this is how we use MPI_Init function

int main(int argc, char **argv)
    MPI_Init(&argc, &argv);

why does MPI_Init use pointers to argc and argv instead of values of argv?

  • 2
    They are passed by reference to allow an MPI implementation to provide them in environments where the command-line arguments are not provided to main. mpi-forum.org/docs/mpi-11-html/node151.html can someone shed more light on this with an example? – Rohit Banga Apr 15 '10 at 8:07

According to the answer stated here:

Passing arguments via command line with MPI

Most MPI implementations will remove all the mpirun-related arguments in this function so that, after calling it, you can address command line arguments as though it were a normal (non-mpirun) command execution.

i.e. after

mpirun -np 10 myapp myparam1 myparam2

argc = 7(?) because of the mpirun parameters (it also seems to add some) and the indices of myparam1 and myparam2 are unknown

but after

MPI_Init(&argc, &argv)

argc = 3 and myparam1 is at argv[1] and myparam2 is at argv[2]

Apparently this is outside the standard, but I've tested it on linux mpich and it certainly seems to be the case. Without this behaviour it would be very difficult (impossible?) to distinguish application parameters from mpirun parameters.

  • At least mpirun from OpenMPI 3.1.1 strips its parameters even before calling the subprograms, so you'll get argc = 3 even before calling MPI_Init. – Jakub Klinkovský Sep 16 '18 at 16:07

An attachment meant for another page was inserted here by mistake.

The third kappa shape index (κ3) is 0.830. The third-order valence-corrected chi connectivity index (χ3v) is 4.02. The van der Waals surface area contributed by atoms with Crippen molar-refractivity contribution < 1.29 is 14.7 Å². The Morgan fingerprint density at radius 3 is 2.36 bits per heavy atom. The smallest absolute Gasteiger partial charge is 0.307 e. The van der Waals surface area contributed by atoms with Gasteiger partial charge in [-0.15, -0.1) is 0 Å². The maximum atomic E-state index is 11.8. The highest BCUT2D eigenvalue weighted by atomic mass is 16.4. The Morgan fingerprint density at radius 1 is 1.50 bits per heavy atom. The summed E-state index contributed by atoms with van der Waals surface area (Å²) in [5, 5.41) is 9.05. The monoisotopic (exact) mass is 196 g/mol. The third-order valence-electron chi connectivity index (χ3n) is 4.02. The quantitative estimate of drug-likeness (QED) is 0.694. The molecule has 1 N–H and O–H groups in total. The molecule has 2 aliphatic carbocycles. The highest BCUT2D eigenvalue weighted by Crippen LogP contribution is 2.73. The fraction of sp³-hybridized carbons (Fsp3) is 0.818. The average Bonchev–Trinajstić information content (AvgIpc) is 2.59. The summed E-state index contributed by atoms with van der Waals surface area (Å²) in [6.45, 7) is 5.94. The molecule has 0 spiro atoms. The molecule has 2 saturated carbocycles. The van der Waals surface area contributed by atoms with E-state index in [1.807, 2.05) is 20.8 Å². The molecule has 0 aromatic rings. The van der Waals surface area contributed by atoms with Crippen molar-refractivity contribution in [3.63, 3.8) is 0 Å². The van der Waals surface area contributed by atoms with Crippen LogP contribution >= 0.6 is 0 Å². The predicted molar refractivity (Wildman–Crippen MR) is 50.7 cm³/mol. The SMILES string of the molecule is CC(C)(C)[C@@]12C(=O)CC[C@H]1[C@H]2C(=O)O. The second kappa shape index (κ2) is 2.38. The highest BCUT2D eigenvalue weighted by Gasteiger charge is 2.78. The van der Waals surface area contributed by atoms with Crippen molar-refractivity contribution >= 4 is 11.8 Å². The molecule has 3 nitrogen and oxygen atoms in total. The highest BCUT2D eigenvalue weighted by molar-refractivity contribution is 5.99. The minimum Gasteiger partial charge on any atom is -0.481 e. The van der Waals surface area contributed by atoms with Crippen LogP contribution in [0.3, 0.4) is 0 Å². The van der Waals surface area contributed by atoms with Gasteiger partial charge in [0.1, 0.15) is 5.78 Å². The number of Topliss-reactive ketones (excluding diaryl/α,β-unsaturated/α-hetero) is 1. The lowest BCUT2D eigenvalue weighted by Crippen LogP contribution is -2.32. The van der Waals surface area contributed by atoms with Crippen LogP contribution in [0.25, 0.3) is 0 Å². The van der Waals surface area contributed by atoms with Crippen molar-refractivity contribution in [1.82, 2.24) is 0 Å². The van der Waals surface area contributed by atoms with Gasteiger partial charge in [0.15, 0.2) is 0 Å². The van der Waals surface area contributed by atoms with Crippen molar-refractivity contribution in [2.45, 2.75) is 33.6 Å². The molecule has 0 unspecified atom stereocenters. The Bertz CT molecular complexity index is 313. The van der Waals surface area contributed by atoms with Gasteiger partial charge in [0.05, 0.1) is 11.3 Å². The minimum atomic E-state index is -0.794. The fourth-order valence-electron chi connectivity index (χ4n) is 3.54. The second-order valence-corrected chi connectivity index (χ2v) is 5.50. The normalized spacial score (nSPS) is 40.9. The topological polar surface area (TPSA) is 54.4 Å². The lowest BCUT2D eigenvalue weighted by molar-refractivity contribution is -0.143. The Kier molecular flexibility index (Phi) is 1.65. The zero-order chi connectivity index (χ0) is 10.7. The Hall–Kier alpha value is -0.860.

my guess to potentially allow to remove mpi arguments from commandline. passing argument count by pointer allows to modify its value from the point of main.

  • why would they do that? what if i examine the arguments before calling MPI_Init – Rohit Banga Apr 16 '10 at 6:18
  • 2
    To parse MPI specific arguments. I don't have example for MPI, but GTK GUI toolkit has almost identical gtk_init function, that filters out some common X commandline options, such as --display and --screen. – el.pescado Jul 7 '10 at 20:37
  • @RohitBanga You can inspect the contents of argc and argv before calling MPI_Init. Besides you can pass dummy arguments to MPI_Init if you want to keep the originals. :) (I agree it is not very elegant but there is a workaround.) – alfC Apr 7 '18 at 3:35

I'm not an expert but I believe the simple answer is that each node that you're working with is working with its own copy of the code. Passing these arguments allows each of the nodes to have access to argc and argv even though they were not passed them through the command line interface. The original or master node that calls MPI_Init is passed these arguments. MPI_Init allows the other nodes to access them as well.


According to OpenMPI man pages: MPI_Init(3) man page

Open MPI accepts the C/C++ argc and argv arguments to main, but neither modifies, interprets, nor distributes them.


It is less overhead to just pass two pointers.

  • actually i meant invoke the function as MPI_Init(argc, argv); – Rohit Banga Apr 27 '10 at 16:17
  • 1
    that is also less overhead. – Rohit Banga Apr 27 '10 at 16:17
  • Well, many times in practice the MPI code is the whole executable so it would make sense to pass all the command line arguments. Remember though, argc and argv are just local variable names. Inside your code before you call MPI_Init() you can pass it whatever you want. – Chad Brewbaker Jun 14 '10 at 7:36

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